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Indexed/Abstracted in: BIOSIS Previews, Current Contents/Clinical Medicine, EMBASE, PubMed/MEDLINE, Science Citation Index Expanded (SciSearch), Scopus
Impact Factor 1,632
Online ISSN 1827-191X
Abdullah AL OTAIBI 1, Saurabh GUPTA 1, Emilie P. BELLEY-COTE 2, 3, 4, 5, Ali ALSAGHEIR 1, Jessica SPENCE 2, 4, 6, Dominic PARRY 1, Richard P. WHITLOCK 1, 2, 4
1 Department of Surgery, Division of Cardiac Surgery, McMaster University, Hamilton, Ontario, Canada; 2 Department of Clinical Epidemiology and Biostatistics, McMaster University, Hamilton, Ontario, Canada; 3 Department of Medicine, McMaster University, Hamilton, Ontario, Canada; 4 Population Health Research Institute, Hamilton, Ontario, Canada; 5 Department of Medicine, Université de Sherbrooke, Sherbrooke, Québec, Canada; 6 Department of Anesthesia, McMaster University, Hamilton, Ontario, Canada
BACKGROUND: Minimal access mitral valve surgery (mini-MVS) approaches are becoming increasingly common. They are thought to be associated with less perioperative bleeding and postoperative pain, resulting in shorter hospital length-of- stay (LOS) and faster return to daily activities. However, there are concerns that this approach may have inferior surgical results – with resultant increases in morbidity and mortality – when compared to conventional mitral valve surgery. To address this gap in the literature, we undertook a systematic review and meta-analysis, comparing right thoracotomy mini-MVS (MT-MVS) to conventional mitral valve surgery using a median sternotomy (sternotomy-MVS) approach.
METHODS: We searched the Cochrane Library, MEDLINE, PubMed, EMBASE and Clinicaltrials.gov for randomized trials comparing MT-MVS to sternotomy-MVS in adults. Outcomes of interest were mortality, stroke, hospital length of stay, bleeding, cardiopulmonary bypass (CPB) and cross-clamp times. Studies reporting reoperation data were excluded. References were screened independently and in duplicate, and studies deemed to be potentially relevant were evaluated for inclusion by full-text review. Risk of bias was assessed using the Cochrane tool. Extracted outcome data were pooled for meta-analysis using RevMAN 5.3. The overall quality of evidence for each outcome was evaluated using the GRADE framework.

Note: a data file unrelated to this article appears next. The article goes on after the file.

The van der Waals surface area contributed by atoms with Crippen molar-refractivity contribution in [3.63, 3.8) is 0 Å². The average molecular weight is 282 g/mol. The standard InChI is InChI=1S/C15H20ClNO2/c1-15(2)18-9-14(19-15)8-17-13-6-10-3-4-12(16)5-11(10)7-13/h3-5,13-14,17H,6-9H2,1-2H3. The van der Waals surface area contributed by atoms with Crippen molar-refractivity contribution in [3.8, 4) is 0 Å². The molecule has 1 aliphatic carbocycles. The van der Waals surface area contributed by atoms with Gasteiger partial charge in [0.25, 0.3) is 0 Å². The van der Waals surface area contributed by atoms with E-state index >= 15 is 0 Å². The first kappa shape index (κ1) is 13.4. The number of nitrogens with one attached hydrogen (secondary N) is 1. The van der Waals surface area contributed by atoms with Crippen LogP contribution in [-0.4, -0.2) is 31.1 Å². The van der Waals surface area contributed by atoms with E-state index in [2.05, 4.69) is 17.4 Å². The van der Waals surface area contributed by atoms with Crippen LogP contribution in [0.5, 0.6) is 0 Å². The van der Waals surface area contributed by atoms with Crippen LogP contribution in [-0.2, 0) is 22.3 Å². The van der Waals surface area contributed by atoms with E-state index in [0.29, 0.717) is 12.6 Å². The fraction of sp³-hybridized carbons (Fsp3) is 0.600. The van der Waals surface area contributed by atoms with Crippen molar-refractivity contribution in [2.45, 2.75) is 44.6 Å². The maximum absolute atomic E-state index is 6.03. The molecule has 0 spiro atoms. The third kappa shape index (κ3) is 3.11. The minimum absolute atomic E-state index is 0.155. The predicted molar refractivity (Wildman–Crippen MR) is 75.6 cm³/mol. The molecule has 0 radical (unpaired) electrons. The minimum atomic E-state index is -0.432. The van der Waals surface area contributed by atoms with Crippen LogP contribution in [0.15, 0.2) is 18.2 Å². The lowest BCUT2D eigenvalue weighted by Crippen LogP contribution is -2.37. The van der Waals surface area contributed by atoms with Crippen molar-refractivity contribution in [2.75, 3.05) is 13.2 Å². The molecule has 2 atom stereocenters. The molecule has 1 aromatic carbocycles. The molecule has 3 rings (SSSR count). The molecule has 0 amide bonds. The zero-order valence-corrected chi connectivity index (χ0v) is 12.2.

RESULTS: Three trials including 280 patients met eligibility criteria. Studies were considered to be at high risk of bias due to lack of blinding and small number of patients. Pooled results showed no significant difference in mortality (RR 0.50, 95% CI [0.05 to 5.39], low quality) or stroke (RR 0.50, 95% CI [0.05 to 5.39], low quality). Technique-related outcomes were also similar: cardiopulmonary bypass (CPB) time (MD 17.72 minutes, 95% CI [-7.22 to 42.67), very low quality), cross-clamp time (MD 5.31 minutes, 95% CI [-14.35 to 24.96), very low quality), and bleeding (MD - 148.95 mL, 95% CI [-491.02 to 193.12), low quality). Length of stay was significantly shorter in the mini-MVS group (MD -1.89 days, 95% CI [-3.57 to -0.22], P=0.03, low quality).
CONCLUSION: MT-MVS does not result in increased morbidity and mortality or procedural duration, and may decrease hospital LOS. Our preliminary results suggest that MT-MVS is a safe and potentially beneficial approach to the surgical management of mitral valve disease. However, current evidence is of low quality and larger, more methodologically rigorous randomized trials are required.